Drawful 2 Review

By Cindy Minguez, 3 months ago
Drawful 2 is the latest follow-up/spin-off of the popular Jackbox Party series, a collection of humorous titles that are the spiritual descendents of the original You Don't Know Jack, the trivia game with its own screwy charm. Does Drawful 2 live up to its fun party reputation? In a word...no.

His expression says it all.His expression says it all.

If you have never played the original Drawful, a small part of The Jackbox Party Pack, then firing up Drawful 2 can be confusing. The starting menu has four choices: Play, Make Your Own, Settings, and Help. Choosing the first two will tell you to get your phone and sign up at jackbox.tv. I chose Play, signed on at jackbox.tv, entered my room number and a name, then drew an avatar for myself. I was then told to wait for others to join the room, so I waited....and waited...and waited.

As it turns out, up to eight people can play but only locally; there is no online multiplayer so you need multiple players and devices at home, or a Twitch account. Nowhere in the game are you told this. Going to the Help section on the menu provides nothing but a web address. This is all extremely annoying, because if you pay for a game on the Xbox One, you should be able to play it on the Xbox One. At the very least, one should be able to access instructions for gameplay when in the game. With two reluctant family members, a Windows phone, an iPhone, and an iPad, we were finally able to play.

The Play MenuThe Play Menu

Once the game starts, a nicely voiced lady moderator welcomes players and instructs them to draw pictures reflecting the prompts that are given on their devices. Prompts can be very obscure, like "crying in the shower." Once the pictures are drawn, players move on to the next step. A picture will be displayed on the television screen and each player (except for the person who drew that particular picture) then types in what he or she believes it to be. Once everyone is done, the picture is again displayed, this time with the original prompt, all of the player answers, and a random prompt or two that is also thrown in. Now, players have to guess which one is the original prompt. All correct answers give points to both the guesser and the artist. Wrong answers give points to the prompt that "fooled" people, so there's an incentive to lead people away from the right answer with catchy little prompts of your own. Gameplay is easy; the phones respond well, and no downloads are required. A game takes maybe ten minutes to finish with three people.

You can even create you own prompts and episodes in Make Your Own mode so that the questions can be customized to the audience. Further customization options are available in the settings - Family Friendly, Audience Mode, Extended Timers, Require Twitch, and Censoring - meaning that even the default prompts can be somewhat tailored to the audience. As a simple party game at home on a cold winter's day, you might have fun with this with the family for a little while, but the game quickly becomes monotonous. If you don't happen to have any touch screen devices then you'll struggle, leaving you with Twitch streaming or manipulating the game via multiple web browsers on the PC.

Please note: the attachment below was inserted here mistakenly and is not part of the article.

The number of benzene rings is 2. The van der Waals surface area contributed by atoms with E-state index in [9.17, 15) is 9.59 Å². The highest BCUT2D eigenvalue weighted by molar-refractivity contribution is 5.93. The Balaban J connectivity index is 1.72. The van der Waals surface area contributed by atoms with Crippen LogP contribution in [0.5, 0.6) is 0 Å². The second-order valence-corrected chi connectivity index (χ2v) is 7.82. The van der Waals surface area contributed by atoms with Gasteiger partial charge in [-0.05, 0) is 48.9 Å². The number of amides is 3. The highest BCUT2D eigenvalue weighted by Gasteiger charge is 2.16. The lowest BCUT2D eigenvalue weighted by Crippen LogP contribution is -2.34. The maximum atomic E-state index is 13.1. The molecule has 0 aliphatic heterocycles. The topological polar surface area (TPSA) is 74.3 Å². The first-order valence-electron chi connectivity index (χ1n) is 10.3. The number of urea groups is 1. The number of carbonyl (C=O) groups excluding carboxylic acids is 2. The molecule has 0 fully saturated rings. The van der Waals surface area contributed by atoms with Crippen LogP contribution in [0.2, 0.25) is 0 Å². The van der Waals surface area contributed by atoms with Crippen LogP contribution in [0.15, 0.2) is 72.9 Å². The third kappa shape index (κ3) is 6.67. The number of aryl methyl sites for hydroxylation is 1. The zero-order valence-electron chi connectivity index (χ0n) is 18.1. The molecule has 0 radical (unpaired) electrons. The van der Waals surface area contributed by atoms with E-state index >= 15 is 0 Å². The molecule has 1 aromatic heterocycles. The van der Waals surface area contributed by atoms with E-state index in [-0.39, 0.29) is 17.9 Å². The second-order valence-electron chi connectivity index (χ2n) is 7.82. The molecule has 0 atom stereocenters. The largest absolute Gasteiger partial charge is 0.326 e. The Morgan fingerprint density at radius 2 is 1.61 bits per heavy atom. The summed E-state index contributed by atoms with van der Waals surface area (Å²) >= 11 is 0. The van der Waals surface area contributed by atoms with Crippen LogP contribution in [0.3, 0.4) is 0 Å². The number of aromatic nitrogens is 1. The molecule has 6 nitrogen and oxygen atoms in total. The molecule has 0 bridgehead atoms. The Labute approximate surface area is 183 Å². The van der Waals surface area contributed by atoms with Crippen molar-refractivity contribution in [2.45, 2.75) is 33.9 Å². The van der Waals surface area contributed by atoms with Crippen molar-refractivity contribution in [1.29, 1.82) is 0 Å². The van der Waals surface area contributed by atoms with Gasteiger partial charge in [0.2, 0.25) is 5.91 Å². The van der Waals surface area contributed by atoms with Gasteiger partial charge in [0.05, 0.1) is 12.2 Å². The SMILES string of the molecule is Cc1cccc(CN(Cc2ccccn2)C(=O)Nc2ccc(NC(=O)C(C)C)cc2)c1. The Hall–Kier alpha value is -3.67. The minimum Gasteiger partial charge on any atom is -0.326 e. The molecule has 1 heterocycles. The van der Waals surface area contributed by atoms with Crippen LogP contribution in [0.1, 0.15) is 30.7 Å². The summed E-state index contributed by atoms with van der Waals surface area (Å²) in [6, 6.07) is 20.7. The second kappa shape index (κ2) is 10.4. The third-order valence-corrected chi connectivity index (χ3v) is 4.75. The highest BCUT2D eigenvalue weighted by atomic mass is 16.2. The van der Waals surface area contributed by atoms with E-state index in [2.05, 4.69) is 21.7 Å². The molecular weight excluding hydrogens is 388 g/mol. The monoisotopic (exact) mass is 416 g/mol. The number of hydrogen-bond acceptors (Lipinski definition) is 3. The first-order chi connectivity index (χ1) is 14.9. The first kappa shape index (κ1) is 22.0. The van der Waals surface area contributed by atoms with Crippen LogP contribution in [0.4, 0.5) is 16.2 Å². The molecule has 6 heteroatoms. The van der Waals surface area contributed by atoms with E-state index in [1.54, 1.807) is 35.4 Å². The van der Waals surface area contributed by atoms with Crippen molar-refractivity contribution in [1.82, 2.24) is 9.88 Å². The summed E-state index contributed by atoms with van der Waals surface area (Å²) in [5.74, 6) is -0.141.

Which do you think it is?Which do you think it is?

The achievements require that you do more than sit around the TV at home with your cell phones. The first seven achievements can be had in less than fifteen minutes. Two others can be had very quickly, too, if you have a Twitch channel. Streaming the game on Twitch with at least ten people in the audience nets one achievement while getting fifty likes in a single game can be received the same way. If you're not on Twitch, however (and uninterested in starting a Twitch channel), you can manipulate browsers on your PC in order to get these two achievements. The final achievement requires that you grind out fifty games. Depending on the number of players involved, this could be accomplished in three or four hours of straight up grinding.


Drawful 2 will allow you to have fun with friends or family for a little while but boredom can quickly set in. The game can't be played on the console for which it was purchased; it requires a number of devices at home, a Twitch account, or the manipulation of a number of web browsers to be played, none of which is especially fun. The game can net players some quick gamerscore -- most of the achievements can be had in a matter of minutes while the last one requires a few hours of grinding. Unfortunately, the game offers nothing innovative or entertaining; it's simply a way for the company to make a quick buck based on better games in the series.
2 / 5
  • Quick gamer score
  • No instructions
  • Peripherals, Twitch or multiple browsers required
  • Boring
Ethics Statement
The reviewer spent two to three hours playing, trying to play, and manipulating browser windows to receive 7 of the game's 10 achievements. A copy was provided by the publisher for the purpose of this review.
Cindy Minguez
Written by Cindy Minguez
Cindy has been writing for TA/TT for three years now and is the Assistant Manager of the Newshounds at TrueTrophies. She's an English instructor at a small college and considered a remarkably cool teacher for knowing all about Mass Effect, Skyrim, and Diablo III.